“Mastercard is proud to have played a leadership role in driving the adoption of contactless payments in Canada and we know that Canadians have embraced it as a preferred way to pay,” said Sasha Krstic, president of Mastercard in Canada, in a news release. “With safety and social distancing top of mind for all Canadians, today’s announcement is one way we’re helping cardholders to shop easily, securely and with more peace of mind during this difficult time.”

Mastercard transactions in Canada are already tapped, said the company. With this change, this contactless adoption is expected to grow even further.

Mastercard said it is currently working with industry partners in Canada to make it easier to accept contactless payment up to $250 CAD. Once implemented by partners, this means that cardholders will be able to purchase more of what they need with the security, speed and touch-free experience of contactless payments at more merchants across Canada.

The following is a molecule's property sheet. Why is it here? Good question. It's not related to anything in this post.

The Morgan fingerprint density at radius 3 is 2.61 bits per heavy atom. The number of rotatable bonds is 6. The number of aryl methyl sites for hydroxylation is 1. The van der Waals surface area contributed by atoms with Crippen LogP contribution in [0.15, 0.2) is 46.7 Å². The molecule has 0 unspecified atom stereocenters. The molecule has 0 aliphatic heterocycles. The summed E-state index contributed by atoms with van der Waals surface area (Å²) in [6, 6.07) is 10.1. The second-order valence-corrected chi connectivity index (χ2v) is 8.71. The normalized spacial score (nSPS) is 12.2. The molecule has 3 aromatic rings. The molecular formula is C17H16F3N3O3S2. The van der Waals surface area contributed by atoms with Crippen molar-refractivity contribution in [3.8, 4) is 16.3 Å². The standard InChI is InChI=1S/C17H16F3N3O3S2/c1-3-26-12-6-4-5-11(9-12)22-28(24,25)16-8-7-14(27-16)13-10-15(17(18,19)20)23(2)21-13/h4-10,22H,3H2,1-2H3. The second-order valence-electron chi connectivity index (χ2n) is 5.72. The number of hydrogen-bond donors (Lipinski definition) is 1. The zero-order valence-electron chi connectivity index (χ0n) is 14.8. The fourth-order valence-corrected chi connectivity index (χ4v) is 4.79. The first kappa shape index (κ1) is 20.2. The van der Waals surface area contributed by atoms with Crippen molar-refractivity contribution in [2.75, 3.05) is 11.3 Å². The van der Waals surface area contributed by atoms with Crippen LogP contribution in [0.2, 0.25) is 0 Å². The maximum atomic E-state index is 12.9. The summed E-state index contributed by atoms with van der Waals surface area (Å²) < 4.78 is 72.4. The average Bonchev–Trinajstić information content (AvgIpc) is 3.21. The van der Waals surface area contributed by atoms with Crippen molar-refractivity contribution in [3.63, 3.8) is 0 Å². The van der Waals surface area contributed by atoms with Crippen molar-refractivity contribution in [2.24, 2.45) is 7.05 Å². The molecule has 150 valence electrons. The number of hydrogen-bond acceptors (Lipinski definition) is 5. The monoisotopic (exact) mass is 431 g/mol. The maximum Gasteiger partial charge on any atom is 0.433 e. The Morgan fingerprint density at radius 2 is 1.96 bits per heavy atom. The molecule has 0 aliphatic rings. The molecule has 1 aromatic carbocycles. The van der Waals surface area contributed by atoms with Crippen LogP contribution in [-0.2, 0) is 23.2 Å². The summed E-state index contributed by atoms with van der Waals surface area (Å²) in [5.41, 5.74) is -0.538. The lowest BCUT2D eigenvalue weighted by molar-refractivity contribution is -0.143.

Mastercard is also reminding merchants that signatures are not required on a receipt or electronic point of sale device for contactless payments, giving consumers comfort, safety and speed at checkout.

Article Author

Mario Toneguzzi
Mario Toneguzzi
Mario Toneguzzi, based in Calgary, has more than 40 years experience as a daily newspaper writer, columnist, and editor. He worked for 35 years at the Calgary Herald covering sports, crime, politics, health, faith, city and breaking news, and business. He now works on his own as a freelance writer and consultant in communications and media relations/training.